South West Walking Simulation

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South West Walking Simulation

Postby Son of a Beach » Mon 05 Mar, 2007 11:57 am

During a 12 day walk of Tasmania's Western Arthurs, Eastern Arthurs and Federation Peak a few years ago, it rained on all but the second day. Towards the end of the walk we were getting rather fed up with it, and began discussing how it would have been much easier and cheaper to be cold, wet and in pain for two weeks at home.

Before the walk was finished we came up with the following guide to achieving a similar result without having to actually visit the South West, or even leave your own home...

Nik & Marty’s guide to simulating hiking in Tasmania’s South West wilderness in your own home

1. Hang some of your favourite Peter Dombrovskis prints on the walls of your bathroom. Make sure they are properly framed with glass that will fog over ensuring you can’t see them properly.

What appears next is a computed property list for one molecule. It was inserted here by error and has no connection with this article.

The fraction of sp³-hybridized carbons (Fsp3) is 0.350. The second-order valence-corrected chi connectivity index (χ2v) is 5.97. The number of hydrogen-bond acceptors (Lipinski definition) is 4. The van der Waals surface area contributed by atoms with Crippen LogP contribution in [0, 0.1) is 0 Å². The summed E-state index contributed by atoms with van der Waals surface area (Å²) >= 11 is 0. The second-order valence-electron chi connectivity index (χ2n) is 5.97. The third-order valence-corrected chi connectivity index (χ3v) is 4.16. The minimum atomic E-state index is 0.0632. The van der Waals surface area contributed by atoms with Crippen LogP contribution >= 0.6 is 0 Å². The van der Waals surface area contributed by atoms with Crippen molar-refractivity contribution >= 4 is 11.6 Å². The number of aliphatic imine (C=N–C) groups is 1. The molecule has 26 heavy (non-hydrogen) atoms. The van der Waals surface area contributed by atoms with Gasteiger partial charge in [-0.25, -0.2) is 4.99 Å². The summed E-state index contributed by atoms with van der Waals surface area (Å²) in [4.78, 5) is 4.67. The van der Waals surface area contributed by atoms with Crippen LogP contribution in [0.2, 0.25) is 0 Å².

2. Begin simulation at dusk or dawn or use very subdued lighting with a plethora of nebulizers going to set the mood.

3. Fill the bath with mud.

4. Select the ‘Antarctic Blizzard’ setting on your industrial air conditioning unit, then switch it on, but not before you have carefully positioned the garden hose outlet directly in the blast zone. Adjust the flow of water until you achieve a fine icy mist aimed directly at your face.

5. Turn the cold water only, fully on, in the shower over the bath.

6. Soak your stinkiest clothes in the mud bath, chill them in front of the air conditioner, and then put them on. Follow this up immediately by strapping on the largest, heaviest, wettest pack you can imagine.

7. Climb into the mud bath, under the cold shower, facing the icy spray.

8. Begin stomping and splashing in a random manner. If you are not falling over frequently, try harder!

9. Every now and then, take a wire brush and apply vigourously to the knees and upper thigh areas.